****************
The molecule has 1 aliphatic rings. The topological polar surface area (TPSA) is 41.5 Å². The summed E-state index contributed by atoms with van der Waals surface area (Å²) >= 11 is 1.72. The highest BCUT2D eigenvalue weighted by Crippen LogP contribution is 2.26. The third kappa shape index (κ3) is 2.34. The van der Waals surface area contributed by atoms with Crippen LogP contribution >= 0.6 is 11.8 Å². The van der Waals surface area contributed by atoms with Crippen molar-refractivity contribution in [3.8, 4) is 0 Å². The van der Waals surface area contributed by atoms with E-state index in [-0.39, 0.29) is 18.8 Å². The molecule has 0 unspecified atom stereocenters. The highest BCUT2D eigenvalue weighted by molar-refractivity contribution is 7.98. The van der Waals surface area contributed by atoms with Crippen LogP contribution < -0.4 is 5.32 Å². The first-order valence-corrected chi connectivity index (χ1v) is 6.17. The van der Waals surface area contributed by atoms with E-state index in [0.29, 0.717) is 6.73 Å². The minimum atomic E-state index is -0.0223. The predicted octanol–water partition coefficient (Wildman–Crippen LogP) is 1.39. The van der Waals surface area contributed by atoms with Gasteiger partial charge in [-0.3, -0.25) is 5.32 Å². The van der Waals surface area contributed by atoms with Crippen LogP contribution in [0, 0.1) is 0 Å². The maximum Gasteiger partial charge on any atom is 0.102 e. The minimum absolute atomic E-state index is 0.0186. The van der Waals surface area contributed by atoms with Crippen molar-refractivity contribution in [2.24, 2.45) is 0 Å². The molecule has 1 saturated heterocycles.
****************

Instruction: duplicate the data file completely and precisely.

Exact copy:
The molecule has 1 aliphatic rings. The topological polar surface area (TPSA) is 41.5 Å². The summed E-state index contributed by atoms with van der Waals surface area (Å²) >= 11 is 1.72. The highest BCUT2D eigenvalue weighted by Crippen LogP contribution is 2.26. The third kappa shape index (κ3) is 2.34. The van der Waals surface area contributed by atoms with Crippen LogP contribution >= 0.6 is 11.8 Å². The van der Waals surface area contributed by atoms with Crippen molar-refractivity contribution in [3.8, 4) is 0 Å². The van der Waals surface area contributed by atoms with E-state index in [-0.39, 0.29) is 18.8 Å². The molecule has 0 unspecified atom stereocenters. The highest BCUT2D eigenvalue weighted by molar-refractivity contribution is 7.98. The van der Waals surface area contributed by atoms with Crippen LogP contribution < -0.4 is 5.32 Å². The first-order valence-corrected chi connectivity index (χ1v) is 6.17. The van der Waals surface area contributed by atoms with E-state index in [0.29, 0.717) is 6.73 Å². The minimum atomic E-state index is -0.0223. The predicted octanol–water partition coefficient (Wildman–Crippen LogP) is 1.39. The van der Waals surface area contributed by atoms with Gasteiger partial charge in [-0.3, -0.25) is 5.32 Å². The van der Waals surface area contributed by atoms with Crippen LogP contribution in [0, 0.1) is 0 Å². The maximum Gasteiger partial charge on any atom is 0.102 e. The minimum absolute atomic E-state index is 0.0186. The van der Waals surface area contributed by atoms with Crippen molar-refractivity contribution in [2.24, 2.45) is 0 Å². The molecule has 1 saturated heterocycles.